The 2016 powers are already having a positive effect at Holyrood and Brexit will bring further responsibility.
It will also raise fresh questions about intergovernmental relations - how our governments work together.
As we leave the EU, I believe these questions – more so than powers – will become pressing.
In the years ahead, our two governments – and the devolved administrations elsewhere in the UK – will need to work more closely than ever before.
We will need to manage our new UK regulatory frameworks. We will need structures that work – that respect devolution and encourage collaboration.
I’m pleased to say that work on this is underway.
Last year a Joint Ministerial Committee, chaired by the Prime Minister and attended by the First Minister, agreed to commission a review of intergovernmental relations. I’m confident this work can point the way to improved joint working. Not least because we have a lot to build upon.
Sometimes, Scottish Government ministers claim that relations between the UK and Scottish governments are at their lowest ebb. This is simply not true.
(In my experience, they were at their rockiest in 2014, as the Scottish Government’s former Permanent Secretary, Sir Peter Housden, confirmed.)
To date there have been 16 meetings of the JMC (EN), a ministerial forum specially created to shape our approach to leaving the EU, with meetings scheduled monthly. This is a crucial mechanism by which we engage with the DAs. The set of principles that will guide the development of UK frameworks were forged in the JMC (EN).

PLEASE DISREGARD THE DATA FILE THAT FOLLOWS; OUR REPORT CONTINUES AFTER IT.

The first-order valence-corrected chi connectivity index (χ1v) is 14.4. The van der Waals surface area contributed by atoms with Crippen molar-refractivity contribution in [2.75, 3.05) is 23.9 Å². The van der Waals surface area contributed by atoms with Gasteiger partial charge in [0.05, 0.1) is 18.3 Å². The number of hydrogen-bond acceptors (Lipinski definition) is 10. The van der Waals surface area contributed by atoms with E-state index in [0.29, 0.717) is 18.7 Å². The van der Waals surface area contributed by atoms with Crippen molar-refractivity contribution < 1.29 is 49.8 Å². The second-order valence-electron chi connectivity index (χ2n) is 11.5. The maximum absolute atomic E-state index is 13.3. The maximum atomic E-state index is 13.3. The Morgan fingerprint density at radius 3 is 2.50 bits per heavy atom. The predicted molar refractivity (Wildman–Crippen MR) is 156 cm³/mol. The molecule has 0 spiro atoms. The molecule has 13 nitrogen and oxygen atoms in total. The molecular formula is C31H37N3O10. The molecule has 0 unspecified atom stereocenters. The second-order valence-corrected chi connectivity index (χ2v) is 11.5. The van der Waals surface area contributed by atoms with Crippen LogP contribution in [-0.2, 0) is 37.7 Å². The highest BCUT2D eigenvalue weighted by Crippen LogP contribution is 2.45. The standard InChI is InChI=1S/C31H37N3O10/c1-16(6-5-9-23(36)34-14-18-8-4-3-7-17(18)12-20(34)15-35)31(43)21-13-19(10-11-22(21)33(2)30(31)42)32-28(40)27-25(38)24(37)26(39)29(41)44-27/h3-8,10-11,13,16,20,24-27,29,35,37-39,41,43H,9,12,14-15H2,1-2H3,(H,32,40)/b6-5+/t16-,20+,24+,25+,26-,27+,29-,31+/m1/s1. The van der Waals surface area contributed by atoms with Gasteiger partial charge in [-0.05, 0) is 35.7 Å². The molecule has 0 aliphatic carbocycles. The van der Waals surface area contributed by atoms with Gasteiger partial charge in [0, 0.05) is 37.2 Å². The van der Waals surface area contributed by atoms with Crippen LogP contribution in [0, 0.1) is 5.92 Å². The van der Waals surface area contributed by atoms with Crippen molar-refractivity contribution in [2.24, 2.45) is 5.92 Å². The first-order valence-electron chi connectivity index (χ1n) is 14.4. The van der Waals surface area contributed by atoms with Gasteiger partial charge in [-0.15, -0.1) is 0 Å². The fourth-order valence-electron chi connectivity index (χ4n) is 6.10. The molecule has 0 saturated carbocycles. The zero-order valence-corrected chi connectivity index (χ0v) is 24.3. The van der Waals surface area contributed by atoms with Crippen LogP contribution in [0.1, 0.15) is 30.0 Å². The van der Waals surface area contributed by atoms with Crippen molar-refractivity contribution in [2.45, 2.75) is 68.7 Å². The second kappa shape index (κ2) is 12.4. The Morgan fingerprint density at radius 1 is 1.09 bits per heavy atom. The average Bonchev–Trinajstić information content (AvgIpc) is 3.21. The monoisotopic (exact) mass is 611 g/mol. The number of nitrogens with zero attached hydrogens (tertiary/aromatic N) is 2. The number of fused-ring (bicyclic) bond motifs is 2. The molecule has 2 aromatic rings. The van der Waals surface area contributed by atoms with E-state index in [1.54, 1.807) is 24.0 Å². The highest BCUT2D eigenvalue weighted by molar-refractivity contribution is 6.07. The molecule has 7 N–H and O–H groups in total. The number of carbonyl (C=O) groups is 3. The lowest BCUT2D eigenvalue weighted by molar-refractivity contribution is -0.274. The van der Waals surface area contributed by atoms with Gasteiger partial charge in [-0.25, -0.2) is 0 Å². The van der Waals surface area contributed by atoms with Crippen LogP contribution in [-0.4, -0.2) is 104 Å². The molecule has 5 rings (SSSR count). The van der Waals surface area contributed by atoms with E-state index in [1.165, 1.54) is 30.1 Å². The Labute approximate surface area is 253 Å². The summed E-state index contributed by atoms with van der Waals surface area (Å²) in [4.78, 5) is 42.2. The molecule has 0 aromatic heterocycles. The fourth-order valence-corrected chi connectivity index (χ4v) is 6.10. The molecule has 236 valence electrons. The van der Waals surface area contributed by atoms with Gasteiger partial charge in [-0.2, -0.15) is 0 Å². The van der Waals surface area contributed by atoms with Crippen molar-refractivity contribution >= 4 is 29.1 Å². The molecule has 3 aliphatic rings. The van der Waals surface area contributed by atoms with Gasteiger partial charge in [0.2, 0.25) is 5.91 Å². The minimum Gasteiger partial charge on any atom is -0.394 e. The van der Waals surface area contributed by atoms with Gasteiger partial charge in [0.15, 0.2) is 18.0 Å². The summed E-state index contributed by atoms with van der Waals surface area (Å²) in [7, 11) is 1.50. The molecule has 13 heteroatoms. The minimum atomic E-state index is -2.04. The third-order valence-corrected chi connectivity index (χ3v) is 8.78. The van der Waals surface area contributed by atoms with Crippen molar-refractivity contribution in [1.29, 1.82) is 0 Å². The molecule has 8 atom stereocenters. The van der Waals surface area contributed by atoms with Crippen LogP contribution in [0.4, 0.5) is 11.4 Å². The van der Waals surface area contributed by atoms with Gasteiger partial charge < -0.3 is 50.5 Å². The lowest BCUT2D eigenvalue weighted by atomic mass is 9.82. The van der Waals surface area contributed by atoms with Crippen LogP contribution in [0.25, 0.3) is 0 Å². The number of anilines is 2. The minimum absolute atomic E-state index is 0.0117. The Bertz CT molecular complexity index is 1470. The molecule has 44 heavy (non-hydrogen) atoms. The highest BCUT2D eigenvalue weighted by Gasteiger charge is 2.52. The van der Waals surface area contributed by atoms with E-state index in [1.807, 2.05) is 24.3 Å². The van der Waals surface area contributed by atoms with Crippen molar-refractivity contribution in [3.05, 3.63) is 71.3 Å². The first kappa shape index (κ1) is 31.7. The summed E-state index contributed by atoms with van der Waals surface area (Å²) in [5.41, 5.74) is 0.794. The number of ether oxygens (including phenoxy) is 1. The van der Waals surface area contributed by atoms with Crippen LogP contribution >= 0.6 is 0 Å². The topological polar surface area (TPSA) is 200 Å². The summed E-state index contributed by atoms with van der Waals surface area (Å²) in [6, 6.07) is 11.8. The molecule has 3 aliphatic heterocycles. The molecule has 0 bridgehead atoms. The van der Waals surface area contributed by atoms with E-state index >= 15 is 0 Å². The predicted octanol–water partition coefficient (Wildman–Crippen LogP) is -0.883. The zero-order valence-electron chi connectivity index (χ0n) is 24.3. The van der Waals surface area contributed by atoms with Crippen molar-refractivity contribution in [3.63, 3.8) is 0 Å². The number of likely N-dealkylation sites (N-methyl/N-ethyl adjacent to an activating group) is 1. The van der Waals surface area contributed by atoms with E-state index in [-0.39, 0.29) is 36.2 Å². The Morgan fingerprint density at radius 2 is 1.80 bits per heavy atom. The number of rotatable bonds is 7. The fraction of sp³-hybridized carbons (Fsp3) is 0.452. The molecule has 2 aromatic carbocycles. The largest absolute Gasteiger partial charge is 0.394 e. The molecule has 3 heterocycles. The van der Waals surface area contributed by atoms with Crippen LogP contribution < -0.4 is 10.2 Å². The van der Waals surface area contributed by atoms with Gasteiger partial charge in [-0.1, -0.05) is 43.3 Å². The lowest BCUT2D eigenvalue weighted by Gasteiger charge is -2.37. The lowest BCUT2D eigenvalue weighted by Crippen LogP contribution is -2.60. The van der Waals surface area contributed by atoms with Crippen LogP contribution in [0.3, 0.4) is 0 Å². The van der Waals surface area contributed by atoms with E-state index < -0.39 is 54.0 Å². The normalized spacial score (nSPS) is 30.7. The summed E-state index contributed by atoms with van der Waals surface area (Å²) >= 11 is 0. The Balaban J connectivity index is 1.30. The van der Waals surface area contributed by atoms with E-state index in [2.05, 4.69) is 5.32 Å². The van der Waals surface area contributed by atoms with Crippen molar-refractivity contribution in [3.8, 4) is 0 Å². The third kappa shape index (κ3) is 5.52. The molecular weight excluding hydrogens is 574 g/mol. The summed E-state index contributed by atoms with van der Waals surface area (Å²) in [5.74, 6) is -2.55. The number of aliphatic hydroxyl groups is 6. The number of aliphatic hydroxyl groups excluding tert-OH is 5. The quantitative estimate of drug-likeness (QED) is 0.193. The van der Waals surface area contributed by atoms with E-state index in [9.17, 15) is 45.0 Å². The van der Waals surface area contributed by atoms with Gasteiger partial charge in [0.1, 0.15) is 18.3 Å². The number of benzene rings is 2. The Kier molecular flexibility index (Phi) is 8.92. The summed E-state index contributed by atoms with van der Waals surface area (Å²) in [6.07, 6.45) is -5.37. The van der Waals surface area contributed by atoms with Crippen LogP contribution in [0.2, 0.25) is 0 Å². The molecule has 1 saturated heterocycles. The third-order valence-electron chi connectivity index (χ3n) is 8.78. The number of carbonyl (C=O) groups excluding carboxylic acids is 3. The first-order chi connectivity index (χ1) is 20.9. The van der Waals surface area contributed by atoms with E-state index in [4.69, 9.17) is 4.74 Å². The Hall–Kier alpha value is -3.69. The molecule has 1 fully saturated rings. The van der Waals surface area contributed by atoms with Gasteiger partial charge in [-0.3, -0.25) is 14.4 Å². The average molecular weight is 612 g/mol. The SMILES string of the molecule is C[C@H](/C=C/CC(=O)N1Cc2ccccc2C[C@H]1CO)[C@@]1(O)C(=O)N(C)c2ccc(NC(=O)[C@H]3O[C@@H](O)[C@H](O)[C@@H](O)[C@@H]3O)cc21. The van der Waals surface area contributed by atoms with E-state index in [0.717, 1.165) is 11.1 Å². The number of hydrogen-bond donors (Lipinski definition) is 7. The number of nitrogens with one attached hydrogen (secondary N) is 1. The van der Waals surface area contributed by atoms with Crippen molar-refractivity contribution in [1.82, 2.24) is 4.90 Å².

Behind the scenes, officials from the two governments are working well together on Brexit-related legislation and Brexit preparations on a daily basis.
Earlier this year, the Prime Minister took the decision to invite the First Ministers of Scotland and Wales to attend meetings of a key new cabinet sub-committee co-ordinating Brexit preparations.
In addition, our review of intergovernmental relations will look at the principles which should underpin our working relationships; at the machinery of devolution – whether we need new forums or new JMC bodies; and at how we should resolve disputes in future.
It is very much a live issue.
I’m pleased that Westminster’s Scottish Affairs Committee at Westminster are conducting their own inquiry into intergovernmental relations:
…even if, so far at least, it seems to have focused on calls for the role Secretary of State for Scotland to be abolished.
As you can imagine, I am looking forward to presenting an alternative perspective when I give evidence in due course.
I actually believe the Office of the Secretary of State for Scotland will become more, not less, important, as we enter the post-Brexit devolution world and a more complex era of intergovernmental relations.
The role of promoting the work of the UK Government in Scotland, and giving voice to Scottish concerns around the Cabinet table, will be more critical than ever.
The reasons for that are clear.
Just as Holyrood will need to adapt to the wealth of new powers at its disposal, so the UK Government will have to consider its changing role in the new landscape:
…The UK Government must and will remain prominent in Scotland.
…The UK Government must and will remain central to Scotland’s story.
We must continually re-affirm our support for devolution and demonstrate our contribution to the lives of those represented by our MPs.
Failure to do so would be a failure to deliver on the result of two referendums – the 1997 vote in favour of a Scottish Parliament and 2014 decision to reject independence.
When our opponents try to talk the UK down we should remind them of the things Scots value:
…The pooling and sharing of resources which support our public services;
…The finest armed forces in the world. Including a Royal Navy filling the Clyde’s order book until 2030.